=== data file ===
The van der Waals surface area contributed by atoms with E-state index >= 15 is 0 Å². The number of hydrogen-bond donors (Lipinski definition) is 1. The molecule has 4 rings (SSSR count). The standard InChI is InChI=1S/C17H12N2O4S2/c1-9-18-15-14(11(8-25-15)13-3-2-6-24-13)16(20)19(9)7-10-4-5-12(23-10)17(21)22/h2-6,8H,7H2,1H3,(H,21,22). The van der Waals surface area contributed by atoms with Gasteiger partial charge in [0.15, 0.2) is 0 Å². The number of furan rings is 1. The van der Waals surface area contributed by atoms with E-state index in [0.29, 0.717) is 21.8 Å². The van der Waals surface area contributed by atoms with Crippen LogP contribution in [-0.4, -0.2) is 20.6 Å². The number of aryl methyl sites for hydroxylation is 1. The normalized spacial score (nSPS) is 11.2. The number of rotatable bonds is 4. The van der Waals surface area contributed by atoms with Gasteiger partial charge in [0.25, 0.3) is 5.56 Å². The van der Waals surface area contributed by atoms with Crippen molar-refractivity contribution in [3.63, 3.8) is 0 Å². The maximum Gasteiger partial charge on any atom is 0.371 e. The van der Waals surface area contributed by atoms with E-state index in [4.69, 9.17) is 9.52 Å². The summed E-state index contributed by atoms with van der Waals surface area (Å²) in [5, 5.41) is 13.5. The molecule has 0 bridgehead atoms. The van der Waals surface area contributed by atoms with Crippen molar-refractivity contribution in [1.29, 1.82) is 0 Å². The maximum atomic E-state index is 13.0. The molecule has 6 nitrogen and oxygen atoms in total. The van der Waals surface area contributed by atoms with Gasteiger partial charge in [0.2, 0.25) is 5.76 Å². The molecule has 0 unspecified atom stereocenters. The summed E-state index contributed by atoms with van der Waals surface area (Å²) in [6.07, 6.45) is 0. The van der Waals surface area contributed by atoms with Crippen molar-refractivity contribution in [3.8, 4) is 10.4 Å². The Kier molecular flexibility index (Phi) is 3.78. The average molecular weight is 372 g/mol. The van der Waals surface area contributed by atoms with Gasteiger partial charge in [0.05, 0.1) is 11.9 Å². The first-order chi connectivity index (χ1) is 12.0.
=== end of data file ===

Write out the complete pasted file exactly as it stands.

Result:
The van der Waals surface area contributed by atoms with E-state index >= 15 is 0 Å². The number of hydrogen-bond donors (Lipinski definition) is 1. The molecule has 4 rings (SSSR count). The standard InChI is InChI=1S/C17H12N2O4S2/c1-9-18-15-14(11(8-25-15)13-3-2-6-24-13)16(20)19(9)7-10-4-5-12(23-10)17(21)22/h2-6,8H,7H2,1H3,(H,21,22). The van der Waals surface area contributed by atoms with Gasteiger partial charge in [0.15, 0.2) is 0 Å². The number of furan rings is 1. The van der Waals surface area contributed by atoms with E-state index in [0.29, 0.717) is 21.8 Å². The van der Waals surface area contributed by atoms with Crippen LogP contribution in [-0.4, -0.2) is 20.6 Å². The number of aryl methyl sites for hydroxylation is 1. The normalized spacial score (nSPS) is 11.2. The number of rotatable bonds is 4. The van der Waals surface area contributed by atoms with Gasteiger partial charge in [0.25, 0.3) is 5.56 Å². The van der Waals surface area contributed by atoms with Crippen molar-refractivity contribution in [3.63, 3.8) is 0 Å². The maximum Gasteiger partial charge on any atom is 0.371 e. The van der Waals surface area contributed by atoms with E-state index in [4.69, 9.17) is 9.52 Å². The summed E-state index contributed by atoms with van der Waals surface area (Å²) in [5, 5.41) is 13.5. The molecule has 0 bridgehead atoms. The van der Waals surface area contributed by atoms with Crippen molar-refractivity contribution in [1.29, 1.82) is 0 Å². The maximum atomic E-state index is 13.0. The molecule has 6 nitrogen and oxygen atoms in total. The van der Waals surface area contributed by atoms with Gasteiger partial charge in [0.2, 0.25) is 5.76 Å². The molecule has 0 unspecified atom stereocenters. The summed E-state index contributed by atoms with van der Waals surface area (Å²) in [6.07, 6.45) is 0. The van der Waals surface area contributed by atoms with Crippen molar-refractivity contribution in [3.8, 4) is 10.4 Å². The Kier molecular flexibility index (Phi) is 3.78. The average molecular weight is 372 g/mol. The van der Waals surface area contributed by atoms with Gasteiger partial charge in [0.05, 0.1) is 11.9 Å². The first-order chi connectivity index (χ1) is 12.0.